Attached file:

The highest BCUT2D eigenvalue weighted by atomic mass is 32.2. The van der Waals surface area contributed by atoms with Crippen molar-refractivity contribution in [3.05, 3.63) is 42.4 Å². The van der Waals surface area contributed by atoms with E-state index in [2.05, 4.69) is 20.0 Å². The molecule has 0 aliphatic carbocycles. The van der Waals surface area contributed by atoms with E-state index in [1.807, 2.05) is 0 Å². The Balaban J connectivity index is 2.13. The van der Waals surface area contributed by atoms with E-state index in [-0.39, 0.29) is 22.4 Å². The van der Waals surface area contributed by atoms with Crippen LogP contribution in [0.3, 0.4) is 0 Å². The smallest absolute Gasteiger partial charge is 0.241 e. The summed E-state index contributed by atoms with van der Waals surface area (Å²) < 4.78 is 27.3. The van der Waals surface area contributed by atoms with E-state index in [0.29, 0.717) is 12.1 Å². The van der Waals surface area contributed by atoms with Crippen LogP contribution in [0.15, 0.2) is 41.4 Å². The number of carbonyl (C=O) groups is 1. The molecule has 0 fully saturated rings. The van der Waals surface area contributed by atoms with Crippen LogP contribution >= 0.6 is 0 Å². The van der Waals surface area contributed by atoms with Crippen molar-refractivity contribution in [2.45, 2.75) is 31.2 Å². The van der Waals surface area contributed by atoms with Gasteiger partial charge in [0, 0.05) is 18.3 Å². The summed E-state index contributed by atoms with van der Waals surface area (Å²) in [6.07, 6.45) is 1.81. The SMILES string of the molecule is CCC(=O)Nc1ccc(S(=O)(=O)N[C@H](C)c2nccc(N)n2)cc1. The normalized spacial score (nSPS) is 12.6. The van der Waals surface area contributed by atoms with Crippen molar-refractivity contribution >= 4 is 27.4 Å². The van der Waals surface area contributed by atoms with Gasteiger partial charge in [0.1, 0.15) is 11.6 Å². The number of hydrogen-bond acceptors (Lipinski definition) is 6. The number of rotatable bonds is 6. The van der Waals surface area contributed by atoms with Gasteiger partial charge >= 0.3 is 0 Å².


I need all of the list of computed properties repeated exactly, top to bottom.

The highest BCUT2D eigenvalue weighted by atomic mass is 32.2. The van der Waals surface area contributed by atoms with Crippen molar-refractivity contribution in [3.05, 3.63) is 42.4 Å². The van der Waals surface area contributed by atoms with E-state index in [2.05, 4.69) is 20.0 Å². The molecule has 0 aliphatic carbocycles. The van der Waals surface area contributed by atoms with E-state index in [1.807, 2.05) is 0 Å². The Balaban J connectivity index is 2.13. The van der Waals surface area contributed by atoms with E-state index in [-0.39, 0.29) is 22.4 Å². The van der Waals surface area contributed by atoms with Crippen LogP contribution in [0.3, 0.4) is 0 Å². The smallest absolute Gasteiger partial charge is 0.241 e. The summed E-state index contributed by atoms with van der Waals surface area (Å²) < 4.78 is 27.3. The van der Waals surface area contributed by atoms with E-state index in [0.29, 0.717) is 12.1 Å². The van der Waals surface area contributed by atoms with Crippen LogP contribution in [0.15, 0.2) is 41.4 Å². The number of carbonyl (C=O) groups is 1. The molecule has 0 fully saturated rings. The van der Waals surface area contributed by atoms with Crippen LogP contribution >= 0.6 is 0 Å². The van der Waals surface area contributed by atoms with Crippen molar-refractivity contribution in [2.45, 2.75) is 31.2 Å². The van der Waals surface area contributed by atoms with Gasteiger partial charge in [0, 0.05) is 18.3 Å². The summed E-state index contributed by atoms with van der Waals surface area (Å²) in [6.07, 6.45) is 1.81. The SMILES string of the molecule is CCC(=O)Nc1ccc(S(=O)(=O)N[C@H](C)c2nccc(N)n2)cc1. The normalized spacial score (nSPS) is 12.6. The van der Waals surface area contributed by atoms with Crippen molar-refractivity contribution >= 4 is 27.4 Å². The van der Waals surface area contributed by atoms with Gasteiger partial charge in [0.1, 0.15) is 11.6 Å². The number of hydrogen-bond acceptors (Lipinski definition) is 6. The number of rotatable bonds is 6. The van der Waals surface area contributed by atoms with Gasteiger partial charge >= 0.3 is 0 Å².